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Friday, April 12, 2024

Column: Little Monsters, indeed

It’s funny how you can YouTube just about any song in mainstream circulation right now and be instantly bombarded with viewer comments about what a blatant Lady Gaga rip-off it is. What’s even funnier is that at least 50 percent of these songs are just ordinary branches on the same formulaic dance-pop tree — so why are Mother Monster’s legions so cutthroat when it comes to the competition?

From the lips of a self-proclaimed Gaga fan to your ears, I’ll be the first to admit it: the Little Monsters are fucking crazy. Of course, this comes as no surprise given that the object of their idolization is more than just a little off-the-wall herself (see: May ‘11 David Letterman appearance in which she dreamily hums the theme to Batman and eats her host’s cue cards).

Yet, there’s something especially compelling about the insanity of her fanbase, something that extends beyond hoarding paraphernalia and attending concerts in elaborate drag. Many Little Monsters act as though Gaga is some sort of musical messiah and, as such, will go to great lengths to defend her from anyone they view as a trespasser on her musical turf. The biggest problem with this? When one artist is already accepted as the leader of the pack, all others are inherently viewed as followers.

A number of people have been quick to point out the similarities between all other reigning contemporary pop stars and Lady Gaga, some through gentle implications (I, for instance, do have to wonder if Katy Perry’s Teenage Dream-era chameleonic ‘do was at all inspired by Gaga’s own follicular ventures) and others with less finesse.

“Bitch aint original,” [sic] writes YouTube user LivingTheGagaLife, pointing out the fact that Nicki Minaj’s latest single “Starships”  was co-produced by one of Lady Gaga’s staple producers, RedOne.

Now, I’m not oblivious; I can see just as well as anyone else that, following the massive public response to Gaga and her bizarre wardrobe, many other singers in the pop game gave themselves proportionately dramatic makeovers. Within a span of less than a year, Ke$ha wore studded metallic eyebrows and post-apocalyptic glitter in her video for “We R Who We R,” Katy Perry donned an electric blue wig and shot whipped cream out of her bra to promote her album Teenage Dream and Nicki Minaj showed up to the 2011 VMAs sporting what can only be described as Mortal Kombat-meets-Hello Kitty chic. No one can say for certain, but it’s hard to believe that all the aforementioned stars (and then some) simply embraced eccentric fashion by pure coincidence.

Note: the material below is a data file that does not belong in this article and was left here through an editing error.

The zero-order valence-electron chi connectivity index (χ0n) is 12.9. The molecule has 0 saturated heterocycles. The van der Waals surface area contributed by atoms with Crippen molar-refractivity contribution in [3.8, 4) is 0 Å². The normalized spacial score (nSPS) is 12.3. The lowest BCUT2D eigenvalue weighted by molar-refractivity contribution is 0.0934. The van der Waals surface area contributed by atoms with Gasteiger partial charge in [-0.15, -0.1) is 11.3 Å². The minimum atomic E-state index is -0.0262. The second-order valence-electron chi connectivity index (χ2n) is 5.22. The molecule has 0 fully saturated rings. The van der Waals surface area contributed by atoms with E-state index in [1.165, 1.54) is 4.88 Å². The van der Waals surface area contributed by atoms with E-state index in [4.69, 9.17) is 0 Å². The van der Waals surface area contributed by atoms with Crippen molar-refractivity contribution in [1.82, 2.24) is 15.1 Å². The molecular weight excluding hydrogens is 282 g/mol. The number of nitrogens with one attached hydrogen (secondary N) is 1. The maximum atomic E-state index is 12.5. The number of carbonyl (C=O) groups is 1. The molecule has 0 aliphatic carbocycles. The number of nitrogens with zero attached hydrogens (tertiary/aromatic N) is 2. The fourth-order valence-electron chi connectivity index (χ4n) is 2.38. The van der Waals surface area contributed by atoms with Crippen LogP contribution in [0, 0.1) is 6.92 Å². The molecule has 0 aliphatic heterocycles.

Sonic imitation, though, is an entirely different boat. Danceable beats may be a commodity among pop stars of all different dye jobs, but can you imagine Gaga spitting one of Nicki Minaj’s rapid-fire verses? Conversely, imagine the self-titled Barbie even writing a line like “I want your whiskey mouth all over my blonde south” – that gem could scarcely come from the lockbox of anyone but Mother Monster herself.

The fact of the matter is that nowadays exposure is synonymous with club-readiness; the airwaves are positively clogged with the telltale thumping beats and sliding synths of pop music. But there’s a reason for that, aside from any of the arguments of #TeamGaga that all other artists are copying their musical savior.

The issue, as it usually tends to be when seeing the world through my perspective, is us. The consumer decides what is and isn’t popular and, as such, is the reason that the American music industry currently stands divided between dance-pop, hip hop and Adele. A singer’s management team is largely responsible for the direction of their music and image, and since we, the listeners, have shown such an ongoing strong reaction to dance-pop (like Lady Gaga), we’ve created an atmosphere that is conducive to the production, and success, of very similarly structured music. Don’t fix it if it ain’t broken, right?

Lady Gaga just so happens to be one of those special cases who is both marketable and talented. The fact that she can blend commercially appealing tunes with some serious artistic integrity speaks volumes about her ability as a musician, and definitely offers some explanation as to why her followers seem to worship at her altar. However, this still doesn’t justify the notion that every other artist must therefore want to copy her style. Maybe I just like Nicki too much to see it, or then again, maybe the idea really is nothing but complete and utter scheiße.

Watch for Lady Gaga’s forthcoming music video in which DYLAN GALLAGHER’s pelt will be worn as a leotard. In the meanwhile, send fan mail to dylaaaaan@gmail.com.


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